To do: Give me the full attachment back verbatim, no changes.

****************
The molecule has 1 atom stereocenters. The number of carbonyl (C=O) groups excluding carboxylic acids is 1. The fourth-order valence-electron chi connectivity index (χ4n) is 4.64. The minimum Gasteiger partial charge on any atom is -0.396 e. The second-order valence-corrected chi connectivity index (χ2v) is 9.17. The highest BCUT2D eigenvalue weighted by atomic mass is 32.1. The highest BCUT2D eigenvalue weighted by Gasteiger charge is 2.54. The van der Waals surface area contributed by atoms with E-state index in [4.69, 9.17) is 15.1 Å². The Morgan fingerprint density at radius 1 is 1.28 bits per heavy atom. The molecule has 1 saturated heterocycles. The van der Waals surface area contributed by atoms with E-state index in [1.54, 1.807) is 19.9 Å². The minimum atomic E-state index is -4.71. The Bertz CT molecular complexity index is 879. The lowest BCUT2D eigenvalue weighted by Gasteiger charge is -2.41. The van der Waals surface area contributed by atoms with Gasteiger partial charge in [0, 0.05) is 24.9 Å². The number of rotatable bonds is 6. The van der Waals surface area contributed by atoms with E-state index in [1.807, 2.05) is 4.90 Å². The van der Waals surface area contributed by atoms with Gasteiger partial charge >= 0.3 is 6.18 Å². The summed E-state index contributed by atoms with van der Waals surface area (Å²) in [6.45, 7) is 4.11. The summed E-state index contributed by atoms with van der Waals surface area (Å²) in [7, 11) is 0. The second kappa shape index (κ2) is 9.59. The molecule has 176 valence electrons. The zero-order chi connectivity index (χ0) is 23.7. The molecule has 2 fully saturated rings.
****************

The molecule has 1 atom stereocenters. The number of carbonyl (C=O) groups excluding carboxylic acids is 1. The fourth-order valence-electron chi connectivity index (χ4n) is 4.64. The minimum Gasteiger partial charge on any atom is -0.396 e. The second-order valence-corrected chi connectivity index (χ2v) is 9.17. The highest BCUT2D eigenvalue weighted by atomic mass is 32.1. The highest BCUT2D eigenvalue weighted by Gasteiger charge is 2.54. The van der Waals surface area contributed by atoms with E-state index in [4.69, 9.17) is 15.1 Å². The Morgan fingerprint density at radius 1 is 1.28 bits per heavy atom. The molecule has 1 saturated heterocycles. The van der Waals surface area contributed by atoms with E-state index in [1.54, 1.807) is 19.9 Å². The minimum atomic E-state index is -4.71. The Bertz CT molecular complexity index is 879. The lowest BCUT2D eigenvalue weighted by Gasteiger charge is -2.41. The van der Waals surface area contributed by atoms with Gasteiger partial charge in [0, 0.05) is 24.9 Å². The number of rotatable bonds is 6. The van der Waals surface area contributed by atoms with E-state index in [1.807, 2.05) is 4.90 Å². The van der Waals surface area contributed by atoms with Gasteiger partial charge >= 0.3 is 6.18 Å². The summed E-state index contributed by atoms with van der Waals surface area (Å²) in [6.45, 7) is 4.11. The summed E-state index contributed by atoms with van der Waals surface area (Å²) in [7, 11) is 0. The second kappa shape index (κ2) is 9.59. The molecule has 176 valence electrons. The zero-order chi connectivity index (χ0) is 23.7. The molecule has 2 fully saturated rings.